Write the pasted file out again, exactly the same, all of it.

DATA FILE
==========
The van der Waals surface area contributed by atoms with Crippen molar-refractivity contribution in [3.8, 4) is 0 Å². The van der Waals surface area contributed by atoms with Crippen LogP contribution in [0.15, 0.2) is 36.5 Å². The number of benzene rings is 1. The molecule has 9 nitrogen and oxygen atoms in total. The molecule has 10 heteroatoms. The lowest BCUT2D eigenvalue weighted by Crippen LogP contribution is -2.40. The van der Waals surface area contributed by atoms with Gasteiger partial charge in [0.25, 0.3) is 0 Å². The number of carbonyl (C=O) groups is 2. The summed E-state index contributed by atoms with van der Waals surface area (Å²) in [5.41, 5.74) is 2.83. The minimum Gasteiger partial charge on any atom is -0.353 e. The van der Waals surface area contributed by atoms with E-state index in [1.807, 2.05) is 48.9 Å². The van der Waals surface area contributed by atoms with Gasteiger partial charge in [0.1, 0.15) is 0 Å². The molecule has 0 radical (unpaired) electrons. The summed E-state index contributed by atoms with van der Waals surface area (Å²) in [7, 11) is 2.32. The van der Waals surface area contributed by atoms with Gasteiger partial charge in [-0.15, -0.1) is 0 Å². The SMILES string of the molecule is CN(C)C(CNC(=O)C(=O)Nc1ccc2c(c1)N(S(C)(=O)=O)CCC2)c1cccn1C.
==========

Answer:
The van der Waals surface area contributed by atoms with Crippen molar-refractivity contribution in [3.8, 4) is 0 Å². The van der Waals surface area contributed by atoms with Crippen LogP contribution in [0.15, 0.2) is 36.5 Å². The number of benzene rings is 1. The molecule has 9 nitrogen and oxygen atoms in total. The molecule has 10 heteroatoms. The lowest BCUT2D eigenvalue weighted by Crippen LogP contribution is -2.40. The van der Waals surface area contributed by atoms with Gasteiger partial charge in [0.25, 0.3) is 0 Å². The number of carbonyl (C=O) groups is 2. The summed E-state index contributed by atoms with van der Waals surface area (Å²) in [5.41, 5.74) is 2.83. The minimum Gasteiger partial charge on any atom is -0.353 e. The van der Waals surface area contributed by atoms with E-state index in [1.807, 2.05) is 48.9 Å². The van der Waals surface area contributed by atoms with Gasteiger partial charge in [0.1, 0.15) is 0 Å². The molecule has 0 radical (unpaired) electrons. The summed E-state index contributed by atoms with van der Waals surface area (Å²) in [7, 11) is 2.32. The van der Waals surface area contributed by atoms with Gasteiger partial charge in [-0.15, -0.1) is 0 Å². The SMILES string of the molecule is CN(C)C(CNC(=O)C(=O)Nc1ccc2c(c1)N(S(C)(=O)=O)CCC2)c1cccn1C.